How to develop creativity skills

Updated: Mar 31, 2021

Many people don’t think of creativity as a skill. But, it is, and you can develop it. Some people will separate creativity from thinking, but others believe it is the same concept. After all, you need to use your brain to be creative.


Therefore, thinking is involved.



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When you sharpen your creative skills, you expand your opportunities in most aspects of your life. At work, you will be called upon to come up with new ideas that your company use to create products or sell services. In your personal life, you may help your kids when they are stuck on coming up with ideas for their projects. You can probably come up with a host of places where creativity comes in handy.


Companies like creativity, but only to a certain point. Managers may pretend as though they want creative people. But, often that requires setting them loose in an environment that allows them to come up with new ideas. That gives the managers less control over their people, and many won’t like that proposition. While some managers allow for this, most will not. They become a constraint on the creative process.


If you run your own business, then you can let your creativity run wild. Of course, even here, you need to strike a balance between coming up with ideas and getting work done. Your ideas are meaningless unless put into action. It’s great to have new ideas, but you have to put them in the pipeline to let them take off.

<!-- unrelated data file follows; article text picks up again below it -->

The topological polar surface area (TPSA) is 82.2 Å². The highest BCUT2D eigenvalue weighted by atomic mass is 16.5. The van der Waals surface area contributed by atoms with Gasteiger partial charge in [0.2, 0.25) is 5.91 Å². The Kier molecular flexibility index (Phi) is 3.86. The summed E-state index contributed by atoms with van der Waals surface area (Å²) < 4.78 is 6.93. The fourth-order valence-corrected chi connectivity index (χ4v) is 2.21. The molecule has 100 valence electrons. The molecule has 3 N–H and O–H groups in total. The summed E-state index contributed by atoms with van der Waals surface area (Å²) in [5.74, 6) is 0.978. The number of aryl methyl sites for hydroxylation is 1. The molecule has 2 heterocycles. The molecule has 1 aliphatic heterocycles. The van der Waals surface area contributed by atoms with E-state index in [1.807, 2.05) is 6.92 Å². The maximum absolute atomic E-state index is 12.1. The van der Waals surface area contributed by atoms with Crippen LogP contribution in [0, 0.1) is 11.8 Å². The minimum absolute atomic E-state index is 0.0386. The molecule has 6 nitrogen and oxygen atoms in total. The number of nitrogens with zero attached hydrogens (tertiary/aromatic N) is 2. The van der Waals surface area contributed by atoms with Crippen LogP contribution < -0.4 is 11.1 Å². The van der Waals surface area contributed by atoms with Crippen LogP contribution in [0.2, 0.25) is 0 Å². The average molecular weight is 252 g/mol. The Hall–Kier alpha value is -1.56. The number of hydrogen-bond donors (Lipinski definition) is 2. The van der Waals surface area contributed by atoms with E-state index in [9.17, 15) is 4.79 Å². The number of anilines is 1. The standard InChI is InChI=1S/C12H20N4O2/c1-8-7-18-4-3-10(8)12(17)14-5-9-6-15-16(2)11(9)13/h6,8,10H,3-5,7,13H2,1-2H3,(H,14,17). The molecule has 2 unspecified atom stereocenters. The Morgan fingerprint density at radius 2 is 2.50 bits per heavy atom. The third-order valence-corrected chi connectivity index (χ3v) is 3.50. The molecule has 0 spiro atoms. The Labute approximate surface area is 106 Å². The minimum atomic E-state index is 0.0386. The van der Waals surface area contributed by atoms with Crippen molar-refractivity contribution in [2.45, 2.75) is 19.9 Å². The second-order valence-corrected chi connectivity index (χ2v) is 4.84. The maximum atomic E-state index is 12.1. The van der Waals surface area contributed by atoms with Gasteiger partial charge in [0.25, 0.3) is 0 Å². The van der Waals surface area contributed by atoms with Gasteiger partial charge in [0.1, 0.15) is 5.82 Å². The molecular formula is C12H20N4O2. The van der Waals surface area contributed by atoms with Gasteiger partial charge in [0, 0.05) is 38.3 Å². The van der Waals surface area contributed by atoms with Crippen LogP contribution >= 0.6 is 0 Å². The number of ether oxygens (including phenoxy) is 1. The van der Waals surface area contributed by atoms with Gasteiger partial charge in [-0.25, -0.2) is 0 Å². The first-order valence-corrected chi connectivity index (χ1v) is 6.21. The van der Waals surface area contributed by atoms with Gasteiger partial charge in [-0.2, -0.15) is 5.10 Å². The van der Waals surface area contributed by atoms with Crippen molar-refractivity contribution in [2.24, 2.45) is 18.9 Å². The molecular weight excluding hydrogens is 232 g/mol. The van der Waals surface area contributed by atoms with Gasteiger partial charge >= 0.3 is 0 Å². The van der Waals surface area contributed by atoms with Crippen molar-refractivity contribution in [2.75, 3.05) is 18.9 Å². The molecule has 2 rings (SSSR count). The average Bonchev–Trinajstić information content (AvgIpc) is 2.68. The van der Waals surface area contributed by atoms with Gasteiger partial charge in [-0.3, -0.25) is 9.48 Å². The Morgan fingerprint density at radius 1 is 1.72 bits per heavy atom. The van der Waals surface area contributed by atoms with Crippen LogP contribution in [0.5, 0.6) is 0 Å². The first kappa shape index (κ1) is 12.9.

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Part of the creative process is to come up with bad ideas. That sounds counterintuitive, and the thinking behind it is not to deliberately come up with bad ideas. But, you should allow them to occur. It’s better to have hundreds of ideas which could yield a few great ideas than it is to try and think the best ideas out of thin air.


Brainstorming sessions nurture the concept of allowing for bad ideas to occur. The first stage of a brainstorming session has a rule that the participants are not allowed to criticize any presented idea. The moderator must be vigilant with this rule. After the first session is complete, the group then revisits each idea, and the critiquing may begin. Usually, at the end of the session, the group is left with a few ideas that are right for their situation.

There are no hard and fast rules for what makes someone creative.


Mostly, you draw your inspiration from others and rework a new angle into the process.


Find out more about our Creative Thinking Skills Masterclass here

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